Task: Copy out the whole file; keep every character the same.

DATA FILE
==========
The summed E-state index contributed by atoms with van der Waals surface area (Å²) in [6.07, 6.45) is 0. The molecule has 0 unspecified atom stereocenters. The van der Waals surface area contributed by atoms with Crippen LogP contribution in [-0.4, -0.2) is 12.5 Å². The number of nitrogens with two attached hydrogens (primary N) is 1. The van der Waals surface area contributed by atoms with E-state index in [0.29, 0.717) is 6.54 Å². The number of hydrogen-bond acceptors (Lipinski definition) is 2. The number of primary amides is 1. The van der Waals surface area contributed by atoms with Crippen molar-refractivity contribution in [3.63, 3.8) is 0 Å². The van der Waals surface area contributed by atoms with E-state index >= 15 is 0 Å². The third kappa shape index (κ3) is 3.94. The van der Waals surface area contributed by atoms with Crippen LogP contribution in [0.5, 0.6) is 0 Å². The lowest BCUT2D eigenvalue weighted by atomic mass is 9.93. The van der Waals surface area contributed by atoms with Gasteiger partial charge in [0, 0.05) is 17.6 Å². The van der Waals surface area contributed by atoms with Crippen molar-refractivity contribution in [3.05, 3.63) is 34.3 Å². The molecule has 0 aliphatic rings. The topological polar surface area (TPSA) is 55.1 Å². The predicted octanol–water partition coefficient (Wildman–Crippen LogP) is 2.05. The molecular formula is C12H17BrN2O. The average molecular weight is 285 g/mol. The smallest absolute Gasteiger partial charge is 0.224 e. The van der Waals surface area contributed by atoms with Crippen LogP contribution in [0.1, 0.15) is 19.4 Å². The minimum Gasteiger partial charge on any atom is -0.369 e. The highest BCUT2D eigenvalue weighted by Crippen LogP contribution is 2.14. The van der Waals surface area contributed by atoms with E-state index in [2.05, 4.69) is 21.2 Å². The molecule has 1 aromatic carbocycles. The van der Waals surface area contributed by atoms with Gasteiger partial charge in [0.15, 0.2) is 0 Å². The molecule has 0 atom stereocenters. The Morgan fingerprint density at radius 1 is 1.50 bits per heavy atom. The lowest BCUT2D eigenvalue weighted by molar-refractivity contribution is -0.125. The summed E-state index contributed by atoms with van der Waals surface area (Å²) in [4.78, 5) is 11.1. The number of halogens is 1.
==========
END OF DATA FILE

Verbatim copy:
The summed E-state index contributed by atoms with van der Waals surface area (Å²) in [6.07, 6.45) is 0. The molecule has 0 unspecified atom stereocenters. The van der Waals surface area contributed by atoms with Crippen LogP contribution in [-0.4, -0.2) is 12.5 Å². The number of nitrogens with two attached hydrogens (primary N) is 1. The van der Waals surface area contributed by atoms with E-state index in [0.29, 0.717) is 6.54 Å². The number of hydrogen-bond acceptors (Lipinski definition) is 2. The number of primary amides is 1. The van der Waals surface area contributed by atoms with Crippen molar-refractivity contribution in [3.63, 3.8) is 0 Å². The van der Waals surface area contributed by atoms with E-state index >= 15 is 0 Å². The third kappa shape index (κ3) is 3.94. The van der Waals surface area contributed by atoms with Crippen LogP contribution in [0.5, 0.6) is 0 Å². The lowest BCUT2D eigenvalue weighted by atomic mass is 9.93. The van der Waals surface area contributed by atoms with Gasteiger partial charge in [0, 0.05) is 17.6 Å². The van der Waals surface area contributed by atoms with Crippen molar-refractivity contribution in [3.05, 3.63) is 34.3 Å². The molecule has 0 aliphatic rings. The topological polar surface area (TPSA) is 55.1 Å². The predicted octanol–water partition coefficient (Wildman–Crippen LogP) is 2.05. The molecular formula is C12H17BrN2O. The average molecular weight is 285 g/mol. The smallest absolute Gasteiger partial charge is 0.224 e. The van der Waals surface area contributed by atoms with Crippen LogP contribution in [0.1, 0.15) is 19.4 Å². The minimum Gasteiger partial charge on any atom is -0.369 e. The highest BCUT2D eigenvalue weighted by Crippen LogP contribution is 2.14. The van der Waals surface area contributed by atoms with E-state index in [2.05, 4.69) is 21.2 Å². The molecule has 1 aromatic carbocycles. The van der Waals surface area contributed by atoms with Gasteiger partial charge in [0.15, 0.2) is 0 Å². The molecule has 0 atom stereocenters. The Morgan fingerprint density at radius 1 is 1.50 bits per heavy atom. The lowest BCUT2D eigenvalue weighted by molar-refractivity contribution is -0.125. The summed E-state index contributed by atoms with van der Waals surface area (Å²) in [4.78, 5) is 11.1. The number of halogens is 1.